Looking back on where the craft of sewing began, when it first started and what it has become today, we see it plays a vital role in our daily lives, primarily for clothing, home furnishings and textile industries.
Sewing is a simple process of stitching pieces of fabric together with needle and thread by hand or using a sewing machine – a method used every day by millions of people worldwide, at this very moment.
Clothing and other handmade items sewn at home allow us to create unique projects that suit perfectly, fit and wear better, match better and have a bucket load more individuality than ready-made products.
Sewers work with a variety of fabrics, depending on their textile industry. Some fabrics including cotton, linen, silk and wool are predominantly used in sewing. There are many kinds of stitches that are used depending on whether you are sewing by machine or by hand. Hand Stitches include Running stitch, Basting Stitch, Blindstitch, Overcast Stitch, Catchstitch, just to name a few. Sewing machines come with a whole batch of stitches. The main ones you will use the majority of the time while sewing are Straight stitch, Locking stitch, Zigzag stitches, multiple Zigzag stitch, overcasting, Blanket Stitch, Knit stitch, Blind stitch, basting and embroidery stitches, and many more. New sewing machines are providing us with a vast range of decorative stitches immediately available at the press of a button!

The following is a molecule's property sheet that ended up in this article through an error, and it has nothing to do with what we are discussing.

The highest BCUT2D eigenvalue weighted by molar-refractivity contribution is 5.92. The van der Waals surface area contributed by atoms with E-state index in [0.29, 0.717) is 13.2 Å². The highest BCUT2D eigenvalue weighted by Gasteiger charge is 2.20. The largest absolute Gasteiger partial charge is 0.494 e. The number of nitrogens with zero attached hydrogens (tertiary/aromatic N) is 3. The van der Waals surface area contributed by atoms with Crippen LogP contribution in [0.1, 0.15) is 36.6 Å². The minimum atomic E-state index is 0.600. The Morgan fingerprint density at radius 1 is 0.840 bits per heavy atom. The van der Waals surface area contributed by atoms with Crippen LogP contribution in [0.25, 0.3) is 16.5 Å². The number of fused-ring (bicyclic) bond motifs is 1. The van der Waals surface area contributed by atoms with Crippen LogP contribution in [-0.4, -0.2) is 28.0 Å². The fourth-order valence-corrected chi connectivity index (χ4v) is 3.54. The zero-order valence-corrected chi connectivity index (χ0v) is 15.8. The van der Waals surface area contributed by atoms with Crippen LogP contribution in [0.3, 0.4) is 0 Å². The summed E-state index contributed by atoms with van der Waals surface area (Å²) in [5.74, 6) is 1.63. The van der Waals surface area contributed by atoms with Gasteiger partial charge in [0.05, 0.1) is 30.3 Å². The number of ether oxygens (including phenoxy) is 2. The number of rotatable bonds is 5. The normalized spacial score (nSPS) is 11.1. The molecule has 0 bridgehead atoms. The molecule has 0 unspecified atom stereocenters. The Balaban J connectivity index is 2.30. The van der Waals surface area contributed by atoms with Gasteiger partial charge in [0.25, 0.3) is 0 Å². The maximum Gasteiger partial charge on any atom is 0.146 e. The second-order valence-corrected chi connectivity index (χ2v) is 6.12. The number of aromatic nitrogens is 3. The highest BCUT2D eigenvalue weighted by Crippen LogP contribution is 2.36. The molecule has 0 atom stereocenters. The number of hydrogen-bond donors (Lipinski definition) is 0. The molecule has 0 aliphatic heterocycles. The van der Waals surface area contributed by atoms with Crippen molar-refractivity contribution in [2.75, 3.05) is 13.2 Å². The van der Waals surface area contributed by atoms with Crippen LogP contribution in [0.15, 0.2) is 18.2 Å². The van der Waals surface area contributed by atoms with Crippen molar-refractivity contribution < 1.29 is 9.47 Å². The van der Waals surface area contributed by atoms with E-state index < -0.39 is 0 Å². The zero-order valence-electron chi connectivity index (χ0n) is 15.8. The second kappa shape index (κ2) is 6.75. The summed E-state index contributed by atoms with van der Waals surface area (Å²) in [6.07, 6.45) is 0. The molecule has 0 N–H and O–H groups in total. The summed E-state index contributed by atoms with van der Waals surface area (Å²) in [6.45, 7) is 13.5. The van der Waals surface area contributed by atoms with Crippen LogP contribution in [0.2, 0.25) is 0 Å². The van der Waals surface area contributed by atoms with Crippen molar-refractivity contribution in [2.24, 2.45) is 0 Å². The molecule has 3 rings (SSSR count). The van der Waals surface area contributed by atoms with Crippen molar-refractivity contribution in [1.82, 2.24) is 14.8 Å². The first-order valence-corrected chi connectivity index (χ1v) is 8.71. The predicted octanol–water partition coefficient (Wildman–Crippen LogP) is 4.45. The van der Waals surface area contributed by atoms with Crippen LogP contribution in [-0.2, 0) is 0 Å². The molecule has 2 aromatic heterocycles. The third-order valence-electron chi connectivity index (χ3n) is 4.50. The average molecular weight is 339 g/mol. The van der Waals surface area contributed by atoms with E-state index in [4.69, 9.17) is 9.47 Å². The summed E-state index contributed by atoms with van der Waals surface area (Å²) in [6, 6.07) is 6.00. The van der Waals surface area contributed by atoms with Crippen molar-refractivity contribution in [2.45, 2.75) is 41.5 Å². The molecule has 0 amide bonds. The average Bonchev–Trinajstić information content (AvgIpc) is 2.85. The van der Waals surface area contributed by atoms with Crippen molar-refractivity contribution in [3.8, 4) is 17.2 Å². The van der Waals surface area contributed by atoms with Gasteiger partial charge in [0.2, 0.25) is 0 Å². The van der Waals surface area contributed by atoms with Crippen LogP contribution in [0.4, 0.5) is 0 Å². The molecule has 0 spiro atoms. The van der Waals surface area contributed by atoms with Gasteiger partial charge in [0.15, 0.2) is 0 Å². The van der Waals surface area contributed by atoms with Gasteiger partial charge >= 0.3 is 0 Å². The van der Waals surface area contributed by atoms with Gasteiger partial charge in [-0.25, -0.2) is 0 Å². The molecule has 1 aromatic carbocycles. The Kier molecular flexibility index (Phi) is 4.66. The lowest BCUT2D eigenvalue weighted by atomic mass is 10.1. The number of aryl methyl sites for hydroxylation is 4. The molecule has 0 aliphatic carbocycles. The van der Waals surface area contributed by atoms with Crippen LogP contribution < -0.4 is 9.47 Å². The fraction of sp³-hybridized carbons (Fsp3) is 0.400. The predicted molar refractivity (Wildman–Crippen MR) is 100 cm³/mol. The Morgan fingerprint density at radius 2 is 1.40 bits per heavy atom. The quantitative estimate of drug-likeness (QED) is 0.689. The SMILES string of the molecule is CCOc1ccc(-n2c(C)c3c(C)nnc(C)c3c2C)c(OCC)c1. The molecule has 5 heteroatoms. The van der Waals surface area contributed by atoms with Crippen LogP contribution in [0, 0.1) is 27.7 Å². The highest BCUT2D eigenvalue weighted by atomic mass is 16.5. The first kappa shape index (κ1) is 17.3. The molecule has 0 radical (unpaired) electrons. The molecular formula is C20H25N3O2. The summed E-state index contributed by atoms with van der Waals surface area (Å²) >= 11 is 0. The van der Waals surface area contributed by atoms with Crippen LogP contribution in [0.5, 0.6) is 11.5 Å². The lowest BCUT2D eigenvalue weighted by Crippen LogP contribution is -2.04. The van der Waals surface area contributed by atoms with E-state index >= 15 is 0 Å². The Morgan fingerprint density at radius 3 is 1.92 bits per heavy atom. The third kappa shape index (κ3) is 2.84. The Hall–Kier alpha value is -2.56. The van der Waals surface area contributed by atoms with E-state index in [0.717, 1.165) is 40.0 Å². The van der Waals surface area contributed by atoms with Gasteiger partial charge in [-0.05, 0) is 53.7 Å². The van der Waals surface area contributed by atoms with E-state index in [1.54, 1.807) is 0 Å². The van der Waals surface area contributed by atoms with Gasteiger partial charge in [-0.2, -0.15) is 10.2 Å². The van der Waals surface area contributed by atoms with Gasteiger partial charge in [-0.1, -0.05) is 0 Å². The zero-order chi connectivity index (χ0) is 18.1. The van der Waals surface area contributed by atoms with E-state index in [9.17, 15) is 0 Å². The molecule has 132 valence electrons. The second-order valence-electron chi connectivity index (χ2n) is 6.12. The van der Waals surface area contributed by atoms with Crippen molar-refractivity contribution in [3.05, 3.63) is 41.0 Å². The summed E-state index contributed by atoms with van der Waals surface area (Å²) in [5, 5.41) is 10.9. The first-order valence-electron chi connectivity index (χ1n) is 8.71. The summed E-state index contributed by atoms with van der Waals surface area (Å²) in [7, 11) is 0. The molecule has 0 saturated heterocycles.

Giving your project the cutting edge
Experienced sewers and beginners understand how important the cutting stage of a sewn project is for it to be a success. For patchwork, dressmaking and furnishings, it is essential for fabric to be cut correctly. Most pieces will align with the lengthwise grain, particularly in dressmaking – that is, the vertical threads of the fabric which run parallel to the selvedges. For patchwork pieces, either grain is acceptable due to the small size of each piece. Bias pieces are laid out diagonally across the fabric grain. Cutting across or with the grain ultimately affects how the fabric will hang or provide strength, or to minimize fabric wastage.
When sewing for patchwork, always cut with a rotary blade on a grid cutting board, and a straight gridded ruler. This ensures your patchwork pieces are cut out at accurate measurements and given a straight edge.
Just as every quilter admits, a day spent sewing is always a good day. Ask not what your fabric can do for you, but what you can do for your fabric!